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Tuesday, September 27, 2022

Why you need to get rules in place for kids’ screen time

Last week I wrote about the need for parents to work in the interest of their future self by implementing a technology policy early in a child’s life. Doing this will make the adolescent years less challenging and problematic. We must, first of all, have a clear idea of the boundaries we want in our home.

All children crave them, they are what makes children feel safe and allows them to flourish in life. Before I discuss them, think about boundaries as stabilisers. How does a child learn to cycle safely? Parents attach stabilisers so the child can calibrate their centre of gravity by bouncing off the safety of the extra wheels to eventually righting themselves until they don’t need them to be safe.

It is through the safe exploration of cycling with stabilisers that the child comes to understand how to cycle. Once they do that, they can do anything with the bike, wheelies, jumps, etc. 

So, boundaries are stabilisers. They help a child calibrate the world, making mistakes, bouncing off them safely, and figuring out what they can and cannot do until they right themselves and head off into their adult world with clear parameters and critical thinking. Healthy boundaries are not autocratic, you are not the tsar of a little country, ruling your subjects with oppressive boundaries that annihilate the spirit of the child.

I often meet parents who proudly tell me about the boundaries they have in place. They delineate a static environment, where the child is stifled by rules and regulations. When I meet their child, they are generally depressed; desperately unsure of how to please their parents. 

A boundary should move a little and then come back into place. If it is too rigid it will destroy the child’s spirit of adventure. 

I have often spoken with fathers who explain that they pulled the games off their children because they over gamed and broke the rules. That isn’t a boundary that a child can learn from, that just teaches children not to get caught. It can make them quite duplicitous, as they desperately struggle to hide their behaviours from a despotic tyrant.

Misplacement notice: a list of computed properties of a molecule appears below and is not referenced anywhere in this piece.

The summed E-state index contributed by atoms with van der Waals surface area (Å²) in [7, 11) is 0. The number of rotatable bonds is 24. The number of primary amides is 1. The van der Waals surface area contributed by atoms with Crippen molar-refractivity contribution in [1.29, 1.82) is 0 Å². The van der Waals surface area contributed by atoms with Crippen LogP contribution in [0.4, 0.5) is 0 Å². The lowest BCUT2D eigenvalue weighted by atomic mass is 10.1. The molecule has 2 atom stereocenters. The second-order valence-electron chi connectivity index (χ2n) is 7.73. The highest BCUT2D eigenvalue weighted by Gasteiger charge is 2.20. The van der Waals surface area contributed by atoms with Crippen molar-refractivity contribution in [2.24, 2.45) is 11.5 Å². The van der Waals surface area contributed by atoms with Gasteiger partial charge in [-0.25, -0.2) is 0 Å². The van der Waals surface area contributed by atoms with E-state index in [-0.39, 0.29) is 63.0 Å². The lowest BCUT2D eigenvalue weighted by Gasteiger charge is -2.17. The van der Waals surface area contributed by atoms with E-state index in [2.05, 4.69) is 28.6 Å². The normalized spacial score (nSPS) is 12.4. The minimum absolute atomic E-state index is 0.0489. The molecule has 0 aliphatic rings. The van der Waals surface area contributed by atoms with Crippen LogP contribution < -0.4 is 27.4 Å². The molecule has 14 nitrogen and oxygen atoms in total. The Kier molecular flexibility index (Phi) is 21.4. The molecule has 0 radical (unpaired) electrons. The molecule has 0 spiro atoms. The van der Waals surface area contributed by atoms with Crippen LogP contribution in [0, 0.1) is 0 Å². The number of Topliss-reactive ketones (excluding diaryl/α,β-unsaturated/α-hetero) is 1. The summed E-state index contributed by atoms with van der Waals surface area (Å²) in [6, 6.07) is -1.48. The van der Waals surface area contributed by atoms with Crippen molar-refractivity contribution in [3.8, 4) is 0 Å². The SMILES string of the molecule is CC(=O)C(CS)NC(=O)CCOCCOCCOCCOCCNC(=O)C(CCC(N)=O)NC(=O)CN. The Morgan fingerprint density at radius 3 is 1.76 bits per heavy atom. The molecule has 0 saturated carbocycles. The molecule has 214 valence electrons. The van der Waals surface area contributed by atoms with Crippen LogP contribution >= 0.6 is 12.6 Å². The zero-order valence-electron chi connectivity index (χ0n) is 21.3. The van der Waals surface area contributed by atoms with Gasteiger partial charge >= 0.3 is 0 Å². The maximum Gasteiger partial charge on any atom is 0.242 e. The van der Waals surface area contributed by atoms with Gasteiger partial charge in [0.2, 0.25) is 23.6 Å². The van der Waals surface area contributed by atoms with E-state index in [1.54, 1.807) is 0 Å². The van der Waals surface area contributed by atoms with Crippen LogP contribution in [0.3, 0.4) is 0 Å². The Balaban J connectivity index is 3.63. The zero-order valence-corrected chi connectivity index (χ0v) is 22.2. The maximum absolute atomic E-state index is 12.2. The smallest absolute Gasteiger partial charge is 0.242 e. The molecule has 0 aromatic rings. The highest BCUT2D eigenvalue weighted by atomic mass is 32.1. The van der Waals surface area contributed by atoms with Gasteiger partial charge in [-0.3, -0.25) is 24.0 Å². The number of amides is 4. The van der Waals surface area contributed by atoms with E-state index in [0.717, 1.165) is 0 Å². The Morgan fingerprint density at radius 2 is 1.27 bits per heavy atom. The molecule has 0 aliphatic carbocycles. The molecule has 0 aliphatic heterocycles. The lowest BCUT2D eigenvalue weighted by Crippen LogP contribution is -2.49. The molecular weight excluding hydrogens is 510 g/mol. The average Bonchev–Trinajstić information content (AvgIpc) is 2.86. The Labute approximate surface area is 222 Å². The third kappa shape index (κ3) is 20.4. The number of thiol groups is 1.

Parents can also view boundaries as dictatorial, and of course if they are too rigid, they are. But it is vitally important to understand that boundaries teach our children how to self-regulate and take calculated risks. Parents who are permissive in their parenting also create issues for their children moving into adulthood. Once a child has been given the unrealistic expectation that everything will go their way, and that there are no consequences for their behaviour, the adult world will prove incredibly challenging. 

As a couple or a single parent, you have to sit down and decide what it is you are trying to do. What is it you want to achieve? How are you going to do that? One of the most destructive things I meet is inconsistent parenting.

One parent wants to bring in rules and ramifications and the other believes that is unfair on the child and acquiesces any time their partner isn’t around. This is such a destructive dynamic for a child to experience. 

Remember, you need to sit down as a couple or a single parent and figure out what you are trying to do, and why do you want to bring in boundaries. Once you decide that, you must now think about how you need to be aligned with that rule.

A family divided, will never be at peace. Inconsistent messages have such a deleterious impact on a child’s development. If you are unhappy about how the other is bringing in the boundary never express that in front of the children. Parents need to be united so both stabilisers are working.

The child would learn to cycle in a very awkward way if only one stabiliser functioned. The most desirable type of boundary is an authoritative one. This is clear, concise, and in the child’s language, it also has the potential to move slightly and then come back into place. 

For example, let’s just say you told your child they could game for 40 minutes on the weeknights and for two hours on Saturday and Sunday. Before you set the boundary, you should expect your child to push the boundary and break it. You don’t overreact when that happens, the boundary comes into play.

So, let’s just say they game for one hour on Monday, they have broken the rule and shown they are not sophisticated at self-regulation, just yet. That’s OK, here comes the learning. They cannot game on Tuesday, and on Wednesday they can game for 20 minutes and if they show that they can manage that, on Thursday they can get the game back to the usual time. 

Now, in this example you have taught your child the consequences for their behaviour in a way that doesn’t destroy their confidence. Boundaries are so important for your child’s happiness in adulthood. Give them that gift.

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